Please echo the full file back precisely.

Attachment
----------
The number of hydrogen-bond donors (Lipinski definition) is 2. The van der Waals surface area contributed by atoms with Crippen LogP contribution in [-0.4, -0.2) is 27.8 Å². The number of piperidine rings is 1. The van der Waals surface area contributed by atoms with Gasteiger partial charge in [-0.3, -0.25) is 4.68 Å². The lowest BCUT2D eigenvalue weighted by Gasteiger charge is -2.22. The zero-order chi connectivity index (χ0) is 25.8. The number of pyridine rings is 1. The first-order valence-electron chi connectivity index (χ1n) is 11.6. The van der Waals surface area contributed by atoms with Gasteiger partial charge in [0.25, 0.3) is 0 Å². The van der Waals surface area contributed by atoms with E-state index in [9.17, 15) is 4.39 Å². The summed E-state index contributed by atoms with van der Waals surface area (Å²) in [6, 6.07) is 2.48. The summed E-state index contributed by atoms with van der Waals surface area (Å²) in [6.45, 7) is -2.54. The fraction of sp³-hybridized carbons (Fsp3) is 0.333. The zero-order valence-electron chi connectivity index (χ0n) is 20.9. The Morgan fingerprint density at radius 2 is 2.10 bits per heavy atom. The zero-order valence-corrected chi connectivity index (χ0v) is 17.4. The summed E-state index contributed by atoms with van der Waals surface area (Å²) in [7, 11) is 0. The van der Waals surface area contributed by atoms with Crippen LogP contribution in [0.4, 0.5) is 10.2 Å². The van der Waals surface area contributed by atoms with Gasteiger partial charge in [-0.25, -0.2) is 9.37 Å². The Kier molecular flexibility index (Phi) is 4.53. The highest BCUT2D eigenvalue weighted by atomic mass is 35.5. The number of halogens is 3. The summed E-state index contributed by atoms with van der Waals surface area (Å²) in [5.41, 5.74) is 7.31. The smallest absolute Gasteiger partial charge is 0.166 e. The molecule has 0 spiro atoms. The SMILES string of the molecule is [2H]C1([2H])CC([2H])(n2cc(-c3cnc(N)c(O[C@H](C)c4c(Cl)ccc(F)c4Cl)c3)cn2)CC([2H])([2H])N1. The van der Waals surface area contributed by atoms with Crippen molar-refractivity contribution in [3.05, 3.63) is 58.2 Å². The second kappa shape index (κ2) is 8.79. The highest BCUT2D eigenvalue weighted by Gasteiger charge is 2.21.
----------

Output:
The number of hydrogen-bond donors (Lipinski definition) is 2. The van der Waals surface area contributed by atoms with Crippen LogP contribution in [-0.4, -0.2) is 27.8 Å². The number of piperidine rings is 1. The van der Waals surface area contributed by atoms with Gasteiger partial charge in [-0.3, -0.25) is 4.68 Å². The lowest BCUT2D eigenvalue weighted by Gasteiger charge is -2.22. The zero-order chi connectivity index (χ0) is 25.8. The number of pyridine rings is 1. The first-order valence-electron chi connectivity index (χ1n) is 11.6. The van der Waals surface area contributed by atoms with Gasteiger partial charge in [0.25, 0.3) is 0 Å². The van der Waals surface area contributed by atoms with E-state index in [9.17, 15) is 4.39 Å². The summed E-state index contributed by atoms with van der Waals surface area (Å²) in [6, 6.07) is 2.48. The summed E-state index contributed by atoms with van der Waals surface area (Å²) in [6.45, 7) is -2.54. The fraction of sp³-hybridized carbons (Fsp3) is 0.333. The zero-order valence-electron chi connectivity index (χ0n) is 20.9. The Morgan fingerprint density at radius 2 is 2.10 bits per heavy atom. The zero-order valence-corrected chi connectivity index (χ0v) is 17.4. The summed E-state index contributed by atoms with van der Waals surface area (Å²) in [7, 11) is 0. The van der Waals surface area contributed by atoms with Crippen LogP contribution in [0.4, 0.5) is 10.2 Å². The van der Waals surface area contributed by atoms with Gasteiger partial charge in [-0.25, -0.2) is 9.37 Å². The Kier molecular flexibility index (Phi) is 4.53. The highest BCUT2D eigenvalue weighted by atomic mass is 35.5. The number of halogens is 3. The summed E-state index contributed by atoms with van der Waals surface area (Å²) in [5.41, 5.74) is 7.31. The smallest absolute Gasteiger partial charge is 0.166 e. The molecule has 0 spiro atoms. The SMILES string of the molecule is [2H]C1([2H])CC([2H])(n2cc(-c3cnc(N)c(O[C@H](C)c4c(Cl)ccc(F)c4Cl)c3)cn2)CC([2H])([2H])N1. The van der Waals surface area contributed by atoms with Crippen molar-refractivity contribution in [3.05, 3.63) is 58.2 Å². The second kappa shape index (κ2) is 8.79. The highest BCUT2D eigenvalue weighted by Gasteiger charge is 2.21.